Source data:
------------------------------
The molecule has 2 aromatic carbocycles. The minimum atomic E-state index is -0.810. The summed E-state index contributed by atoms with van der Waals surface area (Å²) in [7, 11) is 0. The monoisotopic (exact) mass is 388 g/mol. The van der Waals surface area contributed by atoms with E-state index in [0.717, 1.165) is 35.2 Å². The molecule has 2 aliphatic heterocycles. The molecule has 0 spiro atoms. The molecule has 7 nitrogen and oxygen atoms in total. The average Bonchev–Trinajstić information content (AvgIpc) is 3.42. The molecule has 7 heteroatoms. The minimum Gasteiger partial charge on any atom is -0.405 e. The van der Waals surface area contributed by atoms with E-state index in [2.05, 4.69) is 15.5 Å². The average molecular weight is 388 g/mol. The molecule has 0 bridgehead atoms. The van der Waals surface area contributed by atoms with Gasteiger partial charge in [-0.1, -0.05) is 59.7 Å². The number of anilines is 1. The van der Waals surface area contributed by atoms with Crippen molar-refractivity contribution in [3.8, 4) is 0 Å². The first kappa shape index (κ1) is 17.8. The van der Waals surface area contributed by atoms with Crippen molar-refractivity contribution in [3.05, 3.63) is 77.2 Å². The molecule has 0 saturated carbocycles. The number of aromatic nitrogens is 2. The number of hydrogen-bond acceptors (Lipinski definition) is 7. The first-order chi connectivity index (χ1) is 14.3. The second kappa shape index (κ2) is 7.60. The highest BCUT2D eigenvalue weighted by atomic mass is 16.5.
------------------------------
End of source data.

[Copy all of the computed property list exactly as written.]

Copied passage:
The molecule has 2 aromatic carbocycles. The minimum atomic E-state index is -0.810. The summed E-state index contributed by atoms with van der Waals surface area (Å²) in [7, 11) is 0. The monoisotopic (exact) mass is 388 g/mol. The van der Waals surface area contributed by atoms with E-state index in [0.717, 1.165) is 35.2 Å². The molecule has 2 aliphatic heterocycles. The molecule has 0 spiro atoms. The molecule has 7 nitrogen and oxygen atoms in total. The average Bonchev–Trinajstić information content (AvgIpc) is 3.42. The molecule has 7 heteroatoms. The minimum Gasteiger partial charge on any atom is -0.405 e. The van der Waals surface area contributed by atoms with E-state index in [2.05, 4.69) is 15.5 Å². The average molecular weight is 388 g/mol. The molecule has 0 bridgehead atoms. The van der Waals surface area contributed by atoms with Gasteiger partial charge in [-0.1, -0.05) is 59.7 Å². The number of anilines is 1. The van der Waals surface area contributed by atoms with Crippen molar-refractivity contribution in [3.8, 4) is 0 Å². The first kappa shape index (κ1) is 17.8. The van der Waals surface area contributed by atoms with Crippen molar-refractivity contribution in [3.05, 3.63) is 77.2 Å². The molecule has 0 saturated carbocycles. The number of aromatic nitrogens is 2. The number of hydrogen-bond acceptors (Lipinski definition) is 7. The first-order chi connectivity index (χ1) is 14.3. The second kappa shape index (κ2) is 7.60. The highest BCUT2D eigenvalue weighted by atomic mass is 16.5.